The ACL and Environmental Issues
As you have learned in my previous posts, women are anywhere from 2-10 times more likely to tear their ACL than their male counterparts. There are a multitude of factors contributing to these statistics including anatomy, structure, biomechanics, hormones, and environmental issues. One of the major environmental issues is very easy to fix but requires more awareness and knowledge of ACL incidence rates in women in order to create a change.
Men’s sports usually have a much larger following and in turn have much more funding which can stem down into youth athletic programs as well. In most cases youth and travel men’s leagues have the funding to hire pre-season coaches who implement condition programs to prepare their athletes for the upcoming year. It just isn’t as high of a priority in the women’s leagues and this needs to change. Female athletes ages 12-17 are the most at risk population for ACL injury and yet these are also the age groups that have the fewest available and accessible quality conditioning programs for their athletes. This is a huge gap in the system because the athlete’s that are the most susceptible for ACL injury are the same athletes that have the least amount of access to the training programs that could decrease their injury risk. Even if it is difficult to get the funding for a youth girls’ team to hire a conditioning coach, it needs to become a priority and through fund raising and donations it can be done.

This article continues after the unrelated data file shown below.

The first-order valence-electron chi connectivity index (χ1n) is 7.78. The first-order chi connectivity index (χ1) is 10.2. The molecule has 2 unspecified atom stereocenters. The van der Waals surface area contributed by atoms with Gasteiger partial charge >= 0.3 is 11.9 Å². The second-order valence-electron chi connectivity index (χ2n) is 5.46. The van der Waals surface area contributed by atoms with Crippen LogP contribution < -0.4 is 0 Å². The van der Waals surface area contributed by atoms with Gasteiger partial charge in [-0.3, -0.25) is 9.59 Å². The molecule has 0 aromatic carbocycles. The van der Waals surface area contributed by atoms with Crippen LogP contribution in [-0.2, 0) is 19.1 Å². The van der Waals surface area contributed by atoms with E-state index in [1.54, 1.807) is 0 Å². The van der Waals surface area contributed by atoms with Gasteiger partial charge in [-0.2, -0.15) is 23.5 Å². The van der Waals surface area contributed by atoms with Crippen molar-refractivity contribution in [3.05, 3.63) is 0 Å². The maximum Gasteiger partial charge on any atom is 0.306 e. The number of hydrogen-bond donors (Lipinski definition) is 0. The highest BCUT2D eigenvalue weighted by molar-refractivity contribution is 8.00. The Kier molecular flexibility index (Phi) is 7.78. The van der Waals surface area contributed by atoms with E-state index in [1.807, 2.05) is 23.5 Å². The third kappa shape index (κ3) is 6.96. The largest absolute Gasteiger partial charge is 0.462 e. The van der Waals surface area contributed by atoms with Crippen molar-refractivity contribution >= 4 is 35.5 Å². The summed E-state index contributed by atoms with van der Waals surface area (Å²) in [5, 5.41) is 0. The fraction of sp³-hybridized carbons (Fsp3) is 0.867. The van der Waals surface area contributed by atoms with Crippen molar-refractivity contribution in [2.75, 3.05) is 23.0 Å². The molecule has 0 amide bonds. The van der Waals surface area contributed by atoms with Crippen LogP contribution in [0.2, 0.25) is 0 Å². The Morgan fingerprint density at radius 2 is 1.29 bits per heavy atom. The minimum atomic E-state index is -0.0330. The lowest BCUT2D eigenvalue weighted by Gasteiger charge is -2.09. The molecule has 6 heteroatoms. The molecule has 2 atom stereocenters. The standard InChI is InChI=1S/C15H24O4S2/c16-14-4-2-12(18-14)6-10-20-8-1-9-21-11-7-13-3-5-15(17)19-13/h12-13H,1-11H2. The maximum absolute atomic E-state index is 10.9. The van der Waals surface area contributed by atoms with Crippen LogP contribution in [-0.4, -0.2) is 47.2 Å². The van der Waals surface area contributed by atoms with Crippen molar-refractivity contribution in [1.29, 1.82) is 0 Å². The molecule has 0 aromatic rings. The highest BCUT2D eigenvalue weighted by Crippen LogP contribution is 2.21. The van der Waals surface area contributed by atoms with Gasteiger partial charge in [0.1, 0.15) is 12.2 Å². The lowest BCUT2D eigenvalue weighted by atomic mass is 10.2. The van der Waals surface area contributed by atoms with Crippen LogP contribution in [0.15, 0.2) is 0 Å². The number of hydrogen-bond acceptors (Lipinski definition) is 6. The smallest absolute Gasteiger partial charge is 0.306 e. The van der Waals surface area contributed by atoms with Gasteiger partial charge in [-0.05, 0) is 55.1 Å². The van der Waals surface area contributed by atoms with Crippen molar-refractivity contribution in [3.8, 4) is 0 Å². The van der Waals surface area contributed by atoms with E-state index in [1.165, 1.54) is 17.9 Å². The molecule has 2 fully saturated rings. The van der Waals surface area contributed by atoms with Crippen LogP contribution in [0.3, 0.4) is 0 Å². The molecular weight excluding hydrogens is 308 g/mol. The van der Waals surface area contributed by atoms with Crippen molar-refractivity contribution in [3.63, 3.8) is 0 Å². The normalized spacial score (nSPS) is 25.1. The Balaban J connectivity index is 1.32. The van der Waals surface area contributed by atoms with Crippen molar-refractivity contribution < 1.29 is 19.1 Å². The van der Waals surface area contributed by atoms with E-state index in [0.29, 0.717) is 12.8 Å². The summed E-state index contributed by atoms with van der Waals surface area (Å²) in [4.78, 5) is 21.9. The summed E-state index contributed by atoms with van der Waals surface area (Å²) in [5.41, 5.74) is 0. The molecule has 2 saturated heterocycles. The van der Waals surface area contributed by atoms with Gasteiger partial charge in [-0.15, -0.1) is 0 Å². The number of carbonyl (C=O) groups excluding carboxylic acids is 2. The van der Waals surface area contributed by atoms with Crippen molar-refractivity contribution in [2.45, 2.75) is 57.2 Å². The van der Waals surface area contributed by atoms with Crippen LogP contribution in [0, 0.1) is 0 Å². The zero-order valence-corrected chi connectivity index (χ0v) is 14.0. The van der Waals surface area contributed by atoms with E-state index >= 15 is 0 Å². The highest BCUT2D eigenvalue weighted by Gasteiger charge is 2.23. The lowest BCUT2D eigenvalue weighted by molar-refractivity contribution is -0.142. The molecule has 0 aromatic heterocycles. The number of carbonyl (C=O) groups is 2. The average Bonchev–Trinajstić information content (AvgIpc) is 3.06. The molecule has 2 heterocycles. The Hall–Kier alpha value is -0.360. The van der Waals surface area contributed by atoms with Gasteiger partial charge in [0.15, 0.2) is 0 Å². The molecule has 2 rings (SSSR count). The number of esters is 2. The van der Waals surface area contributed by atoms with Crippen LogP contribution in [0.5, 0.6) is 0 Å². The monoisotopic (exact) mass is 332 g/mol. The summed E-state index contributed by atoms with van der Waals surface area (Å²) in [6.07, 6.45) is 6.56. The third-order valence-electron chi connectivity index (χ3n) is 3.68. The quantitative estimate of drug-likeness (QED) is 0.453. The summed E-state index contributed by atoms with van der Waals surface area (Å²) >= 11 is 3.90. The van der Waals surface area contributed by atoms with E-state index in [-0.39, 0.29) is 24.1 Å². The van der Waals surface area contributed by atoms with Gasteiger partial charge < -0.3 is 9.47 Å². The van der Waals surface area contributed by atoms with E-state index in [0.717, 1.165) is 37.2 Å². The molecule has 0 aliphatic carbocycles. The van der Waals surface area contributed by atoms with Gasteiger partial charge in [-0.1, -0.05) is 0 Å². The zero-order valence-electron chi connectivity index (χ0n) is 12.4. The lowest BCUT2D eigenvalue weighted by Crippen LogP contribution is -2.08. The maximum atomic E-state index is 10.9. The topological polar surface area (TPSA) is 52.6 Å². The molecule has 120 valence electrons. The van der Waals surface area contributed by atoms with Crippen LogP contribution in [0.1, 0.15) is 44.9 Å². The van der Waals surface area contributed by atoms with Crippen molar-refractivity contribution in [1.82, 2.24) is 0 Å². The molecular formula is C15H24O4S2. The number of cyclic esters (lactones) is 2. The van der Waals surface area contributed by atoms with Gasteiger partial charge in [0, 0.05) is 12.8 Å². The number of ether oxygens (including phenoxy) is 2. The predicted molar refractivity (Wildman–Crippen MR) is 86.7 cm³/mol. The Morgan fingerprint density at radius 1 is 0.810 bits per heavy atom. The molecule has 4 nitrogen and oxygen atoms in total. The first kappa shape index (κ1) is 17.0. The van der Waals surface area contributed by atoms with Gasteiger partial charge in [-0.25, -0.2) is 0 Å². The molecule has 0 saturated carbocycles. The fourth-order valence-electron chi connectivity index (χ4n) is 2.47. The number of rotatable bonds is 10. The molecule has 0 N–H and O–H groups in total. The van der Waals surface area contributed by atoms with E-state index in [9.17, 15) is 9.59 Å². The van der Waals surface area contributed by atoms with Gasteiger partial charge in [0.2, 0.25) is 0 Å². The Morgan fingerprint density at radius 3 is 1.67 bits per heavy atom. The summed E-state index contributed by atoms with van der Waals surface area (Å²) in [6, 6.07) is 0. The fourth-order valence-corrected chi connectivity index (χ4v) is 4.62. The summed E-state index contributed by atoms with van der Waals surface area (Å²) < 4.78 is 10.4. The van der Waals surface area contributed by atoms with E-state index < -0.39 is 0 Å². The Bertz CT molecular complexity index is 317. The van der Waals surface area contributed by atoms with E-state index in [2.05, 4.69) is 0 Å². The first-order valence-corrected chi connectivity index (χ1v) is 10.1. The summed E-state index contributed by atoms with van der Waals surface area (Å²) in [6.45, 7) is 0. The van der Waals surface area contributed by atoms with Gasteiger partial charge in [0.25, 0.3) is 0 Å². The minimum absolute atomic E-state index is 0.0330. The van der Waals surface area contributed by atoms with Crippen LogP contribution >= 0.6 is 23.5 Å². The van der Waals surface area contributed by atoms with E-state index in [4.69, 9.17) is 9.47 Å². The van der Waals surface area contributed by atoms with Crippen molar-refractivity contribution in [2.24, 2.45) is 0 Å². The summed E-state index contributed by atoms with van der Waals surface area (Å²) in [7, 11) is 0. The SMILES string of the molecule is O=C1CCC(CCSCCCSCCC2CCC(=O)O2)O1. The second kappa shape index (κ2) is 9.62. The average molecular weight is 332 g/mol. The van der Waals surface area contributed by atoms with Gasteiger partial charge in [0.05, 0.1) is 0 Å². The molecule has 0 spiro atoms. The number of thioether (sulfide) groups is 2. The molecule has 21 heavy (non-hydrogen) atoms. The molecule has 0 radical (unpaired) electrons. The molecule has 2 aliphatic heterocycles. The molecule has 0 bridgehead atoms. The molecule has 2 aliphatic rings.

As female participation in sport continues to increase we need to increase the standards for our female youth athletic teams in order to create change in the terrible statistics regarding ACL injury that will affect many more young girls.